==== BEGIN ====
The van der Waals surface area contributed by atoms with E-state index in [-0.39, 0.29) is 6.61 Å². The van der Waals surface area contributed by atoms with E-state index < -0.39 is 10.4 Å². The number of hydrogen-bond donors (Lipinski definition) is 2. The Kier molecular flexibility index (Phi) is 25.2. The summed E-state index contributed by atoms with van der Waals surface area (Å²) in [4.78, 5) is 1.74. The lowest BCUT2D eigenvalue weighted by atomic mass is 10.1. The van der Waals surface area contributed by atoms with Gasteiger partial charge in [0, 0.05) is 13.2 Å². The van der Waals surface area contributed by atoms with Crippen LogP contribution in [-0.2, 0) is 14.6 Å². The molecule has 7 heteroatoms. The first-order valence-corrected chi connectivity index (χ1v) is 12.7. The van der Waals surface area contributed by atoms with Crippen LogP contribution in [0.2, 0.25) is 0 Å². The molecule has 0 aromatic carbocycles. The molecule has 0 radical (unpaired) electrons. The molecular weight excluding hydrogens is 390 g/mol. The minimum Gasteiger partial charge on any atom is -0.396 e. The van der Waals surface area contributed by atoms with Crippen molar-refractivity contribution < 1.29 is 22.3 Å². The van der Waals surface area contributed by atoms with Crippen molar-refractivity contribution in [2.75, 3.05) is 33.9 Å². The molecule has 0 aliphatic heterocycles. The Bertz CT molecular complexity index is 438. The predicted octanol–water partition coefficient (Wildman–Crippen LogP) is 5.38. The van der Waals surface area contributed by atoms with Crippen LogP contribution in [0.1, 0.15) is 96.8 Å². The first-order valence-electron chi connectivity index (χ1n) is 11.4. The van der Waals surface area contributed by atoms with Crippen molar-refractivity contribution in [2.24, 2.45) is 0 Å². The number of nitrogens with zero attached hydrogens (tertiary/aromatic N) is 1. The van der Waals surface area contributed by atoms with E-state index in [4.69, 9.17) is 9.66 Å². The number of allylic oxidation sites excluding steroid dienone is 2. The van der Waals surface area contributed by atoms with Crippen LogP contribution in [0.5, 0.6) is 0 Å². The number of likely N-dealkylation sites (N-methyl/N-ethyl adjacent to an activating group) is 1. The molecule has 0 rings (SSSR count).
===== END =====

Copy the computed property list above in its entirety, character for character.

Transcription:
The van der Waals surface area contributed by atoms with E-state index in [-0.39, 0.29) is 6.61 Å². The van der Waals surface area contributed by atoms with E-state index < -0.39 is 10.4 Å². The number of hydrogen-bond donors (Lipinski definition) is 2. The Kier molecular flexibility index (Phi) is 25.2. The summed E-state index contributed by atoms with van der Waals surface area (Å²) in [4.78, 5) is 1.74. The lowest BCUT2D eigenvalue weighted by atomic mass is 10.1. The van der Waals surface area contributed by atoms with Gasteiger partial charge in [0, 0.05) is 13.2 Å². The van der Waals surface area contributed by atoms with Crippen LogP contribution in [-0.2, 0) is 14.6 Å². The molecule has 7 heteroatoms. The first-order valence-corrected chi connectivity index (χ1v) is 12.7. The van der Waals surface area contributed by atoms with Crippen LogP contribution in [0.2, 0.25) is 0 Å². The molecule has 0 aromatic carbocycles. The molecule has 0 radical (unpaired) electrons. The molecular weight excluding hydrogens is 390 g/mol. The minimum Gasteiger partial charge on any atom is -0.396 e. The van der Waals surface area contributed by atoms with Crippen molar-refractivity contribution < 1.29 is 22.3 Å². The van der Waals surface area contributed by atoms with Crippen molar-refractivity contribution in [2.75, 3.05) is 33.9 Å². The molecule has 0 aliphatic heterocycles. The Bertz CT molecular complexity index is 438. The predicted octanol–water partition coefficient (Wildman–Crippen LogP) is 5.38. The van der Waals surface area contributed by atoms with Crippen LogP contribution in [0.1, 0.15) is 96.8 Å². The first-order valence-electron chi connectivity index (χ1n) is 11.4. The van der Waals surface area contributed by atoms with Crippen molar-refractivity contribution in [2.24, 2.45) is 0 Å². The number of nitrogens with zero attached hydrogens (tertiary/aromatic N) is 1. The van der Waals surface area contributed by atoms with E-state index in [4.69, 9.17) is 9.66 Å². The number of allylic oxidation sites excluding steroid dienone is 2. The van der Waals surface area contributed by atoms with Crippen LogP contribution in [0.5, 0.6) is 0 Å². The number of likely N-dealkylation sites (N-methyl/N-ethyl adjacent to an activating group) is 1. The molecule has 0 rings (SSSR count).